Most contractors do not want to submit claims. Sometimes, the job that should have been highly profitable threatens to be the worst job in years. This could be due to unexpected utilities or soil conditions, last-minute changes to the plans or site access, or other events that routinely require change orders under low-bid contracts. Sometimes, a claim is the only viable option.
Assuming notice requirements and engineer’s directions were met, the claim still has to be quantified and documented in order to get paid and close out the job. This can be difficult if the job cost report fails to separate bid work from extra work.
Data transmitted by GPS may be an untapped source of evidence that could help quantify and document claims when traditional resources fall short.
Technology and Data
The big heavy equipment manufacturers install GPS units in their new machines during production, and offer data aggregate software to customers at the point of sale. For example, John Deere has JDLink, Caterpillar has VisionLink, and Komatsu has Komtrax. In addition, VisionLink and Komtrax offer to pull in data from other manufacturers’ equipment with aftermarket GPS kits that can be installed in the field.
Each of these software systems connects to the electronic control unit (ECU), which allows the GPS unit to transmit:
- Service Meter Reading
- Operation Map (times the engine was on/off)
- Fuel Consumption
- Residual Fuel Level
- Residual Diesel Emissions Fluid Level
- Dashboard Cautions
- Maintenance Notifications
- Abnormality Codes
- Engine Lock
- Out of Area Alerts
- Movement Position Reports
- Actual Working Hours (engine on time less idle time)
- Eco-mode Usage Hours
- Load Frequency (hours spent in different load levels determined by pump pressures or engine torque)
- Odometer Readings
Each manufacturer retains this information, which can be accessed through its website. Data points can then be gathered and sorted into spreadsheets of useful information.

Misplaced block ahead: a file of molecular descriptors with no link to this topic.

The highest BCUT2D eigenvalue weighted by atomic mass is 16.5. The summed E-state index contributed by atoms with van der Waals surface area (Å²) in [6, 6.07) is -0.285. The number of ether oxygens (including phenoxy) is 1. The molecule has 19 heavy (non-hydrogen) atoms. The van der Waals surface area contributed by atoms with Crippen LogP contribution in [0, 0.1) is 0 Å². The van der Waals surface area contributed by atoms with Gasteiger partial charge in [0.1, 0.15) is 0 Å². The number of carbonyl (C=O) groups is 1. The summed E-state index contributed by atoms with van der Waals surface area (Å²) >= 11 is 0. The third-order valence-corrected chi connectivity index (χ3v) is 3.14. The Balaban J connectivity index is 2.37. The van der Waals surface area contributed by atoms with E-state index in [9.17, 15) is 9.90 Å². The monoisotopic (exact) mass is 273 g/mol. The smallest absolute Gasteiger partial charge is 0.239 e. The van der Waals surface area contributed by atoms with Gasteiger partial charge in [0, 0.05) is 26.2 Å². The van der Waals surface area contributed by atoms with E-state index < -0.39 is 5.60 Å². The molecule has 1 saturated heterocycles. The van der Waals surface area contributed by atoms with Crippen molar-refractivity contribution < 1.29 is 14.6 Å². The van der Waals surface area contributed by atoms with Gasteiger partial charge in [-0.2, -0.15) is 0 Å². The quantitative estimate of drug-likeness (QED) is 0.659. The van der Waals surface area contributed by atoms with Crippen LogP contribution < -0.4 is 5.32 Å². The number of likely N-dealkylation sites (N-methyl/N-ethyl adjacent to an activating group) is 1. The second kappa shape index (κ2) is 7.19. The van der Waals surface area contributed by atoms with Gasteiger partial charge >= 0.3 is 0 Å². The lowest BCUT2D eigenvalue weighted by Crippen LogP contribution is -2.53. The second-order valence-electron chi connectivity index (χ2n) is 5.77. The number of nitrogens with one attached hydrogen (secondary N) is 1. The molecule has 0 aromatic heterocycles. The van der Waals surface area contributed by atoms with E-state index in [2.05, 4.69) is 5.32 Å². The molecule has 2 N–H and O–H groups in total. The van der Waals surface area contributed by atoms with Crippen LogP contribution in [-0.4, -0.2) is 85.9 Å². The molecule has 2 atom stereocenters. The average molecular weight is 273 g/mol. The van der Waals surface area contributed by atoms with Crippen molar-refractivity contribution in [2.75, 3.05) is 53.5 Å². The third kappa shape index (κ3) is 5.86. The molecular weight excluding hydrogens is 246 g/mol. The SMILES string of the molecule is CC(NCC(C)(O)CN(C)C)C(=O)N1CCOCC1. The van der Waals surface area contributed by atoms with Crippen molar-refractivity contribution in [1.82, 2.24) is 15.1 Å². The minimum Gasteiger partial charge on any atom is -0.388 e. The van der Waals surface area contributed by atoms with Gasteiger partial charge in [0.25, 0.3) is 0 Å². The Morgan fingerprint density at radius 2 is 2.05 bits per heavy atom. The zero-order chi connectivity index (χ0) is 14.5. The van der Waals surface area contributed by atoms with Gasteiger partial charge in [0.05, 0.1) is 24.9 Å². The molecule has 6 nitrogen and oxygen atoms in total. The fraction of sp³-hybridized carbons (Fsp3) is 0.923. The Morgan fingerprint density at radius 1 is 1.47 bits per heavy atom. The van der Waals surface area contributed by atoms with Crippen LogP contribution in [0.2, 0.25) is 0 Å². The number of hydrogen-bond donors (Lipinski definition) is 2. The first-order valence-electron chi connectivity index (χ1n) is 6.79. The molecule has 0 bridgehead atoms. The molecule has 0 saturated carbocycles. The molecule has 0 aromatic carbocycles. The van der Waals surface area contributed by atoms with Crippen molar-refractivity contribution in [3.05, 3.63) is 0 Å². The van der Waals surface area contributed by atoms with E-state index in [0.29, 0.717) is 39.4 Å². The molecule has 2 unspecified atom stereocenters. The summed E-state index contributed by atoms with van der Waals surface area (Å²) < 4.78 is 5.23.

Imagine how this can help document a claim. We can track idle hours and mobilizations. We can verify productivity factored into the bid with productive hours for the same piece of equipment working under normal conditions. We can then compare normal productivity with payloads and load frequencies at impacted locations and dates, and use these comparisons to calculate lost production.
Any contractor that uses GPS technology and subscribes to a data collection service should already have access to this information, which is gathered using the ECU, transmitted by the GPS, and stored by manufacturers. This data could make the difference between recouping and eating extra costs.
GPS has transformed how we interact with the world beyond just navigation. Excavators, graders, and pavers rely on GPS controls to create a level of precision that was previously unimaginable. Inspectors and engineers rely on GPS data to measure cross-sections and locate utilities with unprecedented accuracy and efficiency. Owners and taxpayers enjoy better products at lower prices.
Technology can support—not replace—a strong strategy and an experienced team. With the introduction of data aggregate software, GPS and integrated technologies may already be gathering the data that could save the next bad project.
Service. Integrity. Quality.
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